Go figure! Mississippi has nation’s seventh-most-expensive homeowners insurance and lowest median household income

Rebecca Mowbray reported Louisiana homeowners insurance is nation’s third-most-expensive, study says in Sunday’s Times Picayune.

Louisiana remains the third most expensive homeowners insurance market in the nation behind Florida and Texas, according to newly released data from the National Association of Insurance Commissioners.

Mississippi ranked seventh.  Expanding the NAIC data with median family income during the reporting period shows Mississippi and Louisiana in last and next-to-last place on a ranked listing of states when state median household income is considered.

Mowbray points out policyholders actually pay more because the numbers do not reflect the cost of flood insurance, which is sold as separate policy.

According to a story in the Sunday Sun Herald, Chaney: Funds will help stabilize pool premiums, a growing number of homeowners in Mississippi’s three coastal counties have the additional expense of coverage from the state’s so-called wind pool:

After Hurricane Katrina devastated parts of the coast in 2005, the number of pool policyholders rose from about 16,000 to about 42,000.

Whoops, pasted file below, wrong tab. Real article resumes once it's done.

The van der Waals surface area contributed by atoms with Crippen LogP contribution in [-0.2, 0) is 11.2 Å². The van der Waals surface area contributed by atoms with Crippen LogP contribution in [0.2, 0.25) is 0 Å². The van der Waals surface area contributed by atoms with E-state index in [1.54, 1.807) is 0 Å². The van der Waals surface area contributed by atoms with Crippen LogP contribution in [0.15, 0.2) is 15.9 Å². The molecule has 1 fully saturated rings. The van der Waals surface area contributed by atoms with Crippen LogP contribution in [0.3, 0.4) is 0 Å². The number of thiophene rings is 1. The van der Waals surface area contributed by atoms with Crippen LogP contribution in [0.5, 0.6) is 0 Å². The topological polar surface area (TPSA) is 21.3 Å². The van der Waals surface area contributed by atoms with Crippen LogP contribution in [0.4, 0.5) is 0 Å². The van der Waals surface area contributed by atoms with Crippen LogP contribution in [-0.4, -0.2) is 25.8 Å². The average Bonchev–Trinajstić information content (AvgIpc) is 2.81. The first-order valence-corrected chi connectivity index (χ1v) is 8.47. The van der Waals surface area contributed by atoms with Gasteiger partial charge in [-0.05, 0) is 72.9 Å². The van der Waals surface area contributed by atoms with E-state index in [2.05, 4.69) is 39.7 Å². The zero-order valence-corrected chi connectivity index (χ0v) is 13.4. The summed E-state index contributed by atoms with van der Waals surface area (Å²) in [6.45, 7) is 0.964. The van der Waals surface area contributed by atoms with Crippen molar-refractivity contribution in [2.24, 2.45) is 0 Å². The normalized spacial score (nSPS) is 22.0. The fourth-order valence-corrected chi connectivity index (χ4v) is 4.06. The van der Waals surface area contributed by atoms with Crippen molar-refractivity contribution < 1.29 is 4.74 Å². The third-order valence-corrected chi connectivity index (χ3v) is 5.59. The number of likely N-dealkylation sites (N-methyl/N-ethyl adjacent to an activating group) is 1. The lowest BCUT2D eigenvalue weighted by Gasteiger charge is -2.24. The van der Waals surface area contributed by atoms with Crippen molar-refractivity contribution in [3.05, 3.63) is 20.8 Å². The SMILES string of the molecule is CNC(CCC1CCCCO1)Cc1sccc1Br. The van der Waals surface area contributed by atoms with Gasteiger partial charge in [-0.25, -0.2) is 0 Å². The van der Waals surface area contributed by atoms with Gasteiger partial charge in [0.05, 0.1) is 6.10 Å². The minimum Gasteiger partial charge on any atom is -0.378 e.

In a related story, Insurance commissioner Mike Chaney says adding $19M into wind pool could stabilize insurance rates, Rep. Brandon Jones, D-Pascagoula, vice chairman of the House Insurance Committee, told the Mississippi Press the subsidies into the wind pool are holding down costs.

“There are fewer companies writing insurance policies along the coast and more people are turning to the wind pool for insurance coverage,” he said…

Jones said the coast needs private insurance companies to compete for the business on the coast.

“Unfortunately, that is not the case right now,” he said.

Katrina left this foundation with an eerie resemblance to a cemetery. Could this be where affordable homeowner policy rates are buried?

Represenative Jones’ statement begs the question will it ever be the case. Coast realtor and wind pool board member Mark Cumbest told the Mississippi Press the lack of affordable insurance has a huge impact on the full recovery of the six coastal counties….